Army Situational questions and Army situational judgement tests were designed.
To provide potential candidates with realistic (face valid) situations they are likely to encounter, and feedback on their responses. Such highly informative feedback aims to improve candidates’ understanding of the demands of Army life. Thus, better able to make informed judgements about their own suitability. As such, the SJTs are an important early selection filter, both for a candidate’s self-selection and as part of the advice given by Recruiting Officers. More specifically, the “formative” aims of the SJTs from a candidate’s perspective are to: firstly, identify likely suitability for undergoing and successfully completing Army training; and secondly, to broaden their understanding of the different demands of Army training (and future Army life).
Army situational judgement item writing design
From the start of the item-writing project phase, We emphasised the following points to its item writing teams:
- A training focus and the assessment of behaviours related to early stages of a person’s Army career; i.e. so-called ‘stick and fit’, or how likely a potential candidate is to successfully complete their training and how well they are likely to adapt to the very early stages of their Army career.
- In comparison with the optional ALP, the SJT is less transparent, reflecting its higher stakes design application, although the test results may be considered in conjunction when recruiting decisions are made.
Through feedback to both potential applicants and Recruiting Officers, SJTs will provide valuable information that will help Capita manage the risk associated primarily with training, but also with the very early stages of a person’s Army career. the purposes of the SJTs for Westbury’s recruiters are to improve Sandhurst’s training outcomes and the Army’s overall training selection efficiency. Specifically to:
Army Situational Judgement Test Design
Given the SJT’s military context, the test design’s aims were to:
After consideration of the target audience, it was decided that, Officer candidates would use a response format utilising ‘best’ and ‘worst’ response options. From the four options presented, candidates would be asked to indicate which option is the ‘best’ and which option is the ‘worst’ in relation to the scenario.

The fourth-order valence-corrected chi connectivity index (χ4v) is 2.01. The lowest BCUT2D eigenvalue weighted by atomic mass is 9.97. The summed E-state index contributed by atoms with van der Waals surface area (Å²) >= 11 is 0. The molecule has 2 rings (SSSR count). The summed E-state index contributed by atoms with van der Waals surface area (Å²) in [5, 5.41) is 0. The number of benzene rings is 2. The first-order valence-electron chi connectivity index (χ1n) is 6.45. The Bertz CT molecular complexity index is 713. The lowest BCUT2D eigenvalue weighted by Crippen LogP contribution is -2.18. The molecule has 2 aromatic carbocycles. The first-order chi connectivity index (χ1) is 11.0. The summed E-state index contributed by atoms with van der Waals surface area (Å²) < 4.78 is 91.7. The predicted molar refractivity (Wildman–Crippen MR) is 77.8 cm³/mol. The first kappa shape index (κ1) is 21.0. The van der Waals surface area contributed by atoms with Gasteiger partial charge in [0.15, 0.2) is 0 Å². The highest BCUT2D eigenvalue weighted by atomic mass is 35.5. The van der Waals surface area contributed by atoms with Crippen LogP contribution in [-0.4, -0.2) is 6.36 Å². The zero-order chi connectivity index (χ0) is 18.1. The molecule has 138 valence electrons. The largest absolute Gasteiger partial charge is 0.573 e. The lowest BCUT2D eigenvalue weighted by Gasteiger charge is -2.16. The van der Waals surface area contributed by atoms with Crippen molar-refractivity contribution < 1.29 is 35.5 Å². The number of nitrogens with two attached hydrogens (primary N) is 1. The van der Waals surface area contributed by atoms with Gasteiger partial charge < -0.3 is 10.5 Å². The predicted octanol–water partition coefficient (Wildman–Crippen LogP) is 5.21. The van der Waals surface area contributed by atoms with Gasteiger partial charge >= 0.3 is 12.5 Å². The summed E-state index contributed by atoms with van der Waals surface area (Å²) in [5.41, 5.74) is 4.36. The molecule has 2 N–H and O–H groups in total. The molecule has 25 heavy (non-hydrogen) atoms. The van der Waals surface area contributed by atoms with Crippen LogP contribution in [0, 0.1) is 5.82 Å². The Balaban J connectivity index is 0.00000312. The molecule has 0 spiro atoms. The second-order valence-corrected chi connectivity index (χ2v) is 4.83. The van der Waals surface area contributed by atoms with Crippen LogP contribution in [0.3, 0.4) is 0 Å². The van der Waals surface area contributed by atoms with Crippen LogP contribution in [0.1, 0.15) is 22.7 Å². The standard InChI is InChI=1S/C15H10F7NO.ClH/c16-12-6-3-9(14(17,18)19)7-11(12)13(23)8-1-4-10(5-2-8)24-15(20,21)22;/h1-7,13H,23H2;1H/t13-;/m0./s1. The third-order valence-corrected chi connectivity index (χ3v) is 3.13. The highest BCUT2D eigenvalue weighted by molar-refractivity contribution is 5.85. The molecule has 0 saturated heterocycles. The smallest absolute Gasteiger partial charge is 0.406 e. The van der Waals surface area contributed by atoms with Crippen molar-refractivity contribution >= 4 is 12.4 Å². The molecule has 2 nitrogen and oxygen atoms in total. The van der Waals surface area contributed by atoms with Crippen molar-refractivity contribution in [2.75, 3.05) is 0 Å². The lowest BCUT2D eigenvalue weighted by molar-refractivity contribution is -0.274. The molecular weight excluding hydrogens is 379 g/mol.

A significant advantage of this approach is that it offers a greater potential range of scores to be obtained from the same number of items than if only the ‘right’ or ‘best’ answer were used (Hauenstein et al, 2010). An increased range of scores will aid the statistical analysis of items during the development stage of the SJTs and the eventual reliability of the assessment, as this is linked to the spread of scores obtained from a test.
The use of an ‘effectiveness scale’ was also debated, as this has been shown to positively affect validity (Scott and Creighton, 2006). With this approach, each response option is individually rated in terms of its potential effectiveness for successfully addressing the situation.
Army Situational Judgement Test Validity
SJTs have higher validity if respondents are asked what they ‘would do’ as opposed to what they ‘should do’ (Ployhart and Ehrhart, 2003). ‘Would do’ prompts were therefore used because they are more likely to elicit responses that reflect respondents’ behavioural preferences, rather than their rating of what they consider would be the most appropriate thing to do (regardless of whether they would do this, or act otherwise).
Varying schools of thought exist with regard to response format. Whilst some authors argue that having ‘right’ as well as ‘wrong’ responses can make SJTs too obvious (Hauenstein et al, 2010), only scoring right options truncates the information available for scoring. Thus, we took the a priori decision to score both right and wrong options.
Army Situational Judgement Design
Our situational judgement design requirements were as follows:
Before you begin, remember:
- The answer options for each situation are all different, so read them through carefully.
- For each question, to indicate which action you consider would be best and worst.
- To be honest about what you think you would do in each situation.
- That you don’t need any Army experience to answer the questions, and:
- The SJT is not timed, but most people take about 30 minutes to complete it.
Drawing together previous research, with a particular emphasis on that of Riley and Walker-Smith (2006), the following areas were expected to emerge through the design process: Discipline; Military Awareness; Commitment; Sociability; and Resilience.
- Military awareness
See this page for more info on the Army Situational judgement test design and the Officer Situational questions design.
Army situational judgement tests